By Don Davis
Rural Midwesterners want answers to a long list of questions about the current propane crisis.
Mainly, their question is: Why?
President Doug Peterson of the Minnesota Farmers Union said his group is calling for increased state and federal government action to deal with the situation. That situation is a shortage of propane that 250,000 Minnesota homeowners use for heat. Farmers, businesses and others also use the fuel, mostly in rural parts of the region.
“Many farmers and rural residents save all summer to buy their propane in the winter months,” Peterson said. “That certainty and ability to pay their heating bills is now gone, and people are being forced to pay outrageous prices for what is an essential element of existence in wintertime Minnesota.”
Peterson wondered whether price gouging is involved.
“Why have costs skyrocketed from $1.50 to $5 per gallon?” he wondered. “How many of our urban and suburban cousins could afford paying three times what it usually costs to heat their homes or businesses?”
If solutions are to be found, they likely will be on the federal government level since propane transportation problems seem to be the big issue and individual states can do relatively little on that issue. Some in Minnesota’s congressional delegation have called for hearings on the subject.
Minnesota Gov. Mark Dayton and other Midwestern governors have taken some measures, but they cannot reach across state lines to change rules and convince railroads, pipeline owners and others to transport more propane. They also cannot answer one of Peterson’s questions: whether an upward trend in exporting propane to other countries is hurting Americans.
Peterson also wants to know why a pipeline carrying 40 percent of Minnesota’s propane was out of service for a couple of months. The pipeline is to end propane service permanently in April.
Railroad safety studied
Minnesota officials are just beginning to look into how to make sure railroads hauling western North Dakota crude oil are doing it safely when they pass through the state.
Gov. Mark Dayton met with three commissioners and other key personnel to discuss what legislation may be needed in the session that begins Feb. 25. One possibility is to increase the number of rail inspectors from the one position now in place.
Dayton’s spokesman said the governor plans to talk to North Dakota Gov. Jack Dalrymple about rail safety in light of the Dec. 30 derailment of a BNSF Railway train in his state.
Counties: Fund transportation
Financially strapped Minnesota counties know a good cause, for them at least, when they see one.
More than 70 counties have signed on to an effort to persuade the Legislature to increase transportation funding this year.
Move MN, a statewide pro-transportation coalition, has announced that it is working for more transportation money, but its leaders refuse to say where they suggest lawmakers get the funding.
The state increased the motor fuel tax in 2008, the last time significantly new money flowed into highways and other transportation needs.
“Simply put, transportation is about opportunity and access – connecting families to schools and health care, connecting consumers to businesses and connecting our region’s farms to the global marketplace,” Commissioner John Schueller of Redwood County said. “Lack of investment in our local infrastructure stifles economic growth in Redwood Falls and lessens our ability to meaningfully contribute to Minnesota’s economy. It is crucial the state provide us with the lifeline we need to succeed.”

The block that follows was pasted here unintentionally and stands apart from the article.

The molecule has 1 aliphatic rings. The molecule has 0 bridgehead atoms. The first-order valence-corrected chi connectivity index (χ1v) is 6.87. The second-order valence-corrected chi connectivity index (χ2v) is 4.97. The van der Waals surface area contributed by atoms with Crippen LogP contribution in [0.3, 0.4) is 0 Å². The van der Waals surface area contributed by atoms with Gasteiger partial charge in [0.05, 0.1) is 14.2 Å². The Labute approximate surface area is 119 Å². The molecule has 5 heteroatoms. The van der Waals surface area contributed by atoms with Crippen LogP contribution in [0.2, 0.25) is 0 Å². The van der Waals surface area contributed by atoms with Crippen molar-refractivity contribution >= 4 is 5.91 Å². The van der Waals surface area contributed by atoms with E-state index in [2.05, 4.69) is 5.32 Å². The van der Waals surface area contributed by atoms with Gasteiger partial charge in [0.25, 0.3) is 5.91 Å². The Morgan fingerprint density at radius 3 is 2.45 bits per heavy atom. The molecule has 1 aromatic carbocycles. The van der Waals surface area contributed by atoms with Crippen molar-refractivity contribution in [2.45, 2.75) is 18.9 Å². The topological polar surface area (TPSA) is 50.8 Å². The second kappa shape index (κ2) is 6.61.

Pro-sportsman act passes House
The U.S. House has passed a bill to protect hunting and fishing.
U.S. Rep. Tim Walz, D-Minn., co-sponsored the legislation that would, among other things, remove federal control over whether bullets and fishing tackle are considered toxic, encourage maintaining shooting ranges, allow people at Army Corps of Engineers-maintained areas to carry guns and open more federal land to hunting and fishing.
Walz said the bill “is based upon one fact: Sportsmen and -women are some of our nation’s most effective conservationists. This legislation will work to promote this simple fact by increasing access to the outdoors and funding common sense conservation practices.”
It’s DFL vs. McFadden
There is no doubt which U.S. Senate candidate Democratic-Farmer-Labor Party leaders most fear.
For weeks, the DFL has hammered away at Mike McFadden for skipping debates with fellow Republican Senate candidates. After Tuesday’s precinct caucuses, in which McFadden finished 8 points behind frontrunner Julianne Ortman, the party issued a statement: “Investment banker Mike McFadden proved once again that skipping debates and refusing to address the issues comes with a hefty price tag. Last night, McFadden lost his third straight Republican straw poll. …”
McFadden is the richest of the GOP candidates and is expected to pump his own money into seeking votes in an Aug. 12 primary election and, if he wins that, in an effort to unseat first-term Democratic U.S. Sen. Al Franken.
Leslie Davis a poet
Political observers give Leslie Davis little, if any, chance of winning the governor’s race he has entered, but the frequent candidate does offer some colorful comments:
“Tax his land and tax his wage
“Tax the bed in which he lays
“Tax him ’til he’s good and sore
“If he hollers tax him more
“And write these words upon his tomb
“Taxes drove me to my doom.”